The Soul of the American University: From Protestant Establishment to Established Unbelief
Marsden, George M.
Oxford University, 1994
It’s hard to imagine now, but at one time American universities were part of the mainline Protestant establishment. They promoted “a religious-cultural vision. . . . In the 1890s, for instance, almost all state universities still held compulsory chapel services and some required Sunday church attendance as well. State-sponsored chapel services did not become rare until the World War II era. In the meantime, many of the best private universities maintained Christian divinity schools and during the first half of the twentieth century built impressive chapels signaling their respect for their Christian heritages. As late as the 1950s it was not unusual for spokespersons of leading schools to refer to them as ‘Christian’ institutions.”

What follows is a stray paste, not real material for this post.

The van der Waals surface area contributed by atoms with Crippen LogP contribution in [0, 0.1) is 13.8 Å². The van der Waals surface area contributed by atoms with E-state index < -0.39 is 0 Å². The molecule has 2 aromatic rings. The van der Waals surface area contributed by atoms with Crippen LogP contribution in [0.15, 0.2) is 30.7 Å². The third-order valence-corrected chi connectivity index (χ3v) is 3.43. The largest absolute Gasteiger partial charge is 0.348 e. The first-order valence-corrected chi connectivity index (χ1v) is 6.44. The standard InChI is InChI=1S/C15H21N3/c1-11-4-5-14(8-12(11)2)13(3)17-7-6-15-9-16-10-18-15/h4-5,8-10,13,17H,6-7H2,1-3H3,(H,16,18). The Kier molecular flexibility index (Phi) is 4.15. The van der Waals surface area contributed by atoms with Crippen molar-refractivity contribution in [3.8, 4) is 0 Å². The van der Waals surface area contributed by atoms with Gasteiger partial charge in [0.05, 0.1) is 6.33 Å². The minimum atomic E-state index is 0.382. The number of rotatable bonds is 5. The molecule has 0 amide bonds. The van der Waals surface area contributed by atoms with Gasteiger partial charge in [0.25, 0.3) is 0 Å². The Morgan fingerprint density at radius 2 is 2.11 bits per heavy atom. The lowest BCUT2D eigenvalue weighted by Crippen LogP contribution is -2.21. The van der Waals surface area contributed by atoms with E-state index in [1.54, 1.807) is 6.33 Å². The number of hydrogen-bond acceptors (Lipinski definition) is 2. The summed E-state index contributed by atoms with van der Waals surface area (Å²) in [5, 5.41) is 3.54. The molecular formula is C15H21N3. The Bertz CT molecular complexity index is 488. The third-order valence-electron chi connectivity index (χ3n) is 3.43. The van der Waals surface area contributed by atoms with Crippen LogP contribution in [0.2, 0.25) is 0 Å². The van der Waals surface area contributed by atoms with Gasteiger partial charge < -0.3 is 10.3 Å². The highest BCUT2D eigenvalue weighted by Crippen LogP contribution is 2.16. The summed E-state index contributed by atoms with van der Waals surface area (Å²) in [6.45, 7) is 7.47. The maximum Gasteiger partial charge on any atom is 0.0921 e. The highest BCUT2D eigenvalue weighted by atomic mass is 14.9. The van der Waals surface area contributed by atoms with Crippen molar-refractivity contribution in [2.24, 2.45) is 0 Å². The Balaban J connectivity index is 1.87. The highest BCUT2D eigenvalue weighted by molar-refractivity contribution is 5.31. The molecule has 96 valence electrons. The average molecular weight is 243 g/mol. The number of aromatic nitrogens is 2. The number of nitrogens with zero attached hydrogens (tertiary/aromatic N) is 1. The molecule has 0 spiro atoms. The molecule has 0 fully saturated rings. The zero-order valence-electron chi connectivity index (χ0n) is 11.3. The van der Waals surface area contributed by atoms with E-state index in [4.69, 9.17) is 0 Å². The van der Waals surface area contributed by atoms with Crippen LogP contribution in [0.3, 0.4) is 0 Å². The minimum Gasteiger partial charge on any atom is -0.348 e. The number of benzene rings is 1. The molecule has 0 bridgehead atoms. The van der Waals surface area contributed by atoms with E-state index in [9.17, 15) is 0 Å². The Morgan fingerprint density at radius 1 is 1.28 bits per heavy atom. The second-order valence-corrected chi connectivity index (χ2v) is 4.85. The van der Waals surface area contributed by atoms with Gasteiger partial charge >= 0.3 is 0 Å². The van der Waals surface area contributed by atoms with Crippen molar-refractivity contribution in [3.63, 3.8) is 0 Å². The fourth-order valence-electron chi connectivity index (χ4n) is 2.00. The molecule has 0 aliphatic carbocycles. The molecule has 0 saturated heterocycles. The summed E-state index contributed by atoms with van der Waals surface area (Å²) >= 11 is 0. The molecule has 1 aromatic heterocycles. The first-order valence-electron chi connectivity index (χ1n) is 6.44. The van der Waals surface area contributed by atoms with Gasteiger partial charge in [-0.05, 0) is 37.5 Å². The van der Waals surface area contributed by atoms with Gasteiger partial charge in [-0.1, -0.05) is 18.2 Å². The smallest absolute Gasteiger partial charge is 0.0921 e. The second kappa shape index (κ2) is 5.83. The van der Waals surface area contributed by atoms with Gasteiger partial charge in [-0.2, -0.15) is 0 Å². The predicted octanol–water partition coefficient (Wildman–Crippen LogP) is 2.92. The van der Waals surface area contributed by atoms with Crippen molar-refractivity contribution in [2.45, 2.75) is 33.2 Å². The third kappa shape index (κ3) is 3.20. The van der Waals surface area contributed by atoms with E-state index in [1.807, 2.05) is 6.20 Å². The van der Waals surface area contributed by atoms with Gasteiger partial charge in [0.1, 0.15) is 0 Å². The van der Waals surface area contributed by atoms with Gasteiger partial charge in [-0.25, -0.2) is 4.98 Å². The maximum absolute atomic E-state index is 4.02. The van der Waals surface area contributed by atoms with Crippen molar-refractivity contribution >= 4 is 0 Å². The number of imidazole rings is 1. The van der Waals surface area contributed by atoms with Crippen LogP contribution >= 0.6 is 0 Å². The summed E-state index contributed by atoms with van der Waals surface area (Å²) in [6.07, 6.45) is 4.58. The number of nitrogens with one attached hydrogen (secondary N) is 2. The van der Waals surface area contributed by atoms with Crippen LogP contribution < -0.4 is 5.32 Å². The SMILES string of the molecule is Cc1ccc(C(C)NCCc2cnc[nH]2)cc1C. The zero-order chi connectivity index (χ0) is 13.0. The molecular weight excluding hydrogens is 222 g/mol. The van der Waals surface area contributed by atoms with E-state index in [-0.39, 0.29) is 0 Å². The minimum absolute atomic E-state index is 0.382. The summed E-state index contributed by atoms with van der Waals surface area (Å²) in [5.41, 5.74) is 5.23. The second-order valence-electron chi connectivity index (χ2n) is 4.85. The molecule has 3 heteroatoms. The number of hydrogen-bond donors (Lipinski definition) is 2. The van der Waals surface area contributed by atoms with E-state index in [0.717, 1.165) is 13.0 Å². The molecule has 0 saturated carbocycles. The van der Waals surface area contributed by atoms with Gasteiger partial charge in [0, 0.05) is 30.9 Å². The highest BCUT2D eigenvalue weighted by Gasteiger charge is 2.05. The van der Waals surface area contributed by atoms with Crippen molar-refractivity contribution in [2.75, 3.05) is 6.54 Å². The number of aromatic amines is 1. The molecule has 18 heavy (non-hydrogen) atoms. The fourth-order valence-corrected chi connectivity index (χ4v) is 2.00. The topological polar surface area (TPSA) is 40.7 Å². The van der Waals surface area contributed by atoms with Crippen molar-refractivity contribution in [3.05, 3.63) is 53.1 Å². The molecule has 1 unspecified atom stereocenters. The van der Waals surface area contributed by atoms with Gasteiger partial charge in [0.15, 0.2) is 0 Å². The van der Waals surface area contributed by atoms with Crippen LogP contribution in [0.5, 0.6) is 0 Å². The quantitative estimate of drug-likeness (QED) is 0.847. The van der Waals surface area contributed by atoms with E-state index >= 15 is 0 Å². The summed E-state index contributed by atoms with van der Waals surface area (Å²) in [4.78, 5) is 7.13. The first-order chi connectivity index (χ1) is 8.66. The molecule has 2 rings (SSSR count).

Marsden reports on William F. Buckley’s reflections on his experience as an undergrad at Yale (1946-1950) published as God and Man at Yale (1951), widely regarded as the launch of the American conservative movement in the latter half of the last century. The controversy over the book was revealing at mid-century. Buckley said the university wasn’t nearly as Christian as its alums and supporters thought. McGeorge Bundy (Yale, 1940) revealed to readers that the problem with Buckley is that “he is an ardent Roman Catholic” whose point of view had been distorted by his Catholicism. Then, remarkably and unthinkably today, Bundy added this: Yale is a Puritan and Protestant institution by its heritage and [Buckley] should have attended Fordham or some similar institution.”